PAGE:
Moody’s: impact of economic and financial risks on Azerbaijan’s rating is quite low

Baku, Fineko/ International rating agency Moody’s Investors Service has published an opinion on the credit rating of Azerbaijan, pointing out that the country’s current long-term ratings in national and foreign currency are both at Ba1.

In agency’s opinion, given the country’s large oil and gas reserves, Azerbaijan’s medium-term economic growth potential is strong although a lack of economic diversification could hinder growth in the long term if not addressed.

“Financial robustness is ranked high, with government debt ratios expected to remain low in the medium term. Azerbaijan runs a large current account surplus, which is estimated at 27.2% in 2011, slightly below its 2010 level of 29% as a result of a temporary disruption in oil production. The government’s State Budget usually targets a modest deficit in the government’s financial balance (1.5% of GDP in the 2012 State Budget) as part of an active policy to develop the country’s domestic capital market.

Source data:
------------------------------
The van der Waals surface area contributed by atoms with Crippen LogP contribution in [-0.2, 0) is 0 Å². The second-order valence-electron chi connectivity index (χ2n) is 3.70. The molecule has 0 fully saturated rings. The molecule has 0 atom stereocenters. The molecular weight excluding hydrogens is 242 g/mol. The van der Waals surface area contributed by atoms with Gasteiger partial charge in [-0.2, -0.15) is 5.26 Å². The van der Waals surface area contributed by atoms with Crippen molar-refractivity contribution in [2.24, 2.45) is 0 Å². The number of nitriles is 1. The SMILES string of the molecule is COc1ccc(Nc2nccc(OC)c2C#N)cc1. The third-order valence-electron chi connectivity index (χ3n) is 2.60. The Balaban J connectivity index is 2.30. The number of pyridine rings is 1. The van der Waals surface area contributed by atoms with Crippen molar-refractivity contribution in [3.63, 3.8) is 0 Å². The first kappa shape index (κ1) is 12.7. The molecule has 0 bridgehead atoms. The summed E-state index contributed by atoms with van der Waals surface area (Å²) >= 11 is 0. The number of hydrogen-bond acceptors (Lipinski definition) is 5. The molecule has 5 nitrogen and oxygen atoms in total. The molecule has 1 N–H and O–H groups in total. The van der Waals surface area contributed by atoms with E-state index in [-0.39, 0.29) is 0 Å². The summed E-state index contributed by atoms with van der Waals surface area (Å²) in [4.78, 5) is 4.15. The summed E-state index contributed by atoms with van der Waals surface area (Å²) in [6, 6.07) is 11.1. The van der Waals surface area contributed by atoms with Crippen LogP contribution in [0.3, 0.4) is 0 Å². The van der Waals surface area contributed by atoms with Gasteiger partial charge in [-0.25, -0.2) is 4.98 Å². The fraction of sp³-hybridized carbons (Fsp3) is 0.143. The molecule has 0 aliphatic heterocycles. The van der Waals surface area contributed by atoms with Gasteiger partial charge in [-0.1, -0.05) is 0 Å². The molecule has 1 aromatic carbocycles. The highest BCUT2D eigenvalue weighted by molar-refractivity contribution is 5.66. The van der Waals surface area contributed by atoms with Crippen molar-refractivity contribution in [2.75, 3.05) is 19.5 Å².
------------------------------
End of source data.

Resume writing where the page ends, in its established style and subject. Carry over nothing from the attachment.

The consolidated budget however, (which includes the State Oil Fund’s - SOFAZ’s - revenues) usually registers sizeable surpluses which for 2011 is estimated at 9.8%. Azerbaijan’s susceptibility to event risk is considered to be moderate, largely due to political risks reflecting geopolitical tensions with the autonomous region of Nagorno-Karabakh and its supporter, Armenia. Economic and financial event risks, on the other hand, are both ranked very low,” the Agency reports.

Moody’s points out that the outlook on the government’s bond ratings is positive which reflects our expectations of further improvements in Azerbaijan’s already strong government finances as well as the country’s institutional capacity supporting the prudent management of its oil windfall.

“The ratings could come under upward pressure if the government’s economic plan increases diversification and the country continues to accumulate foreign currency reserves. The ratings could also be positively influenced if there is tangible progress towards resolving the conflict in the Nagorno-Karabakh region. Downward rating pressure might occur if there were to be a significant deterioration in the domestic or regional political environment or a prolonged period of fiscal deterioration as a result of a sustained drop in global oil prices,” it was informed.



28.03.2012 11:44


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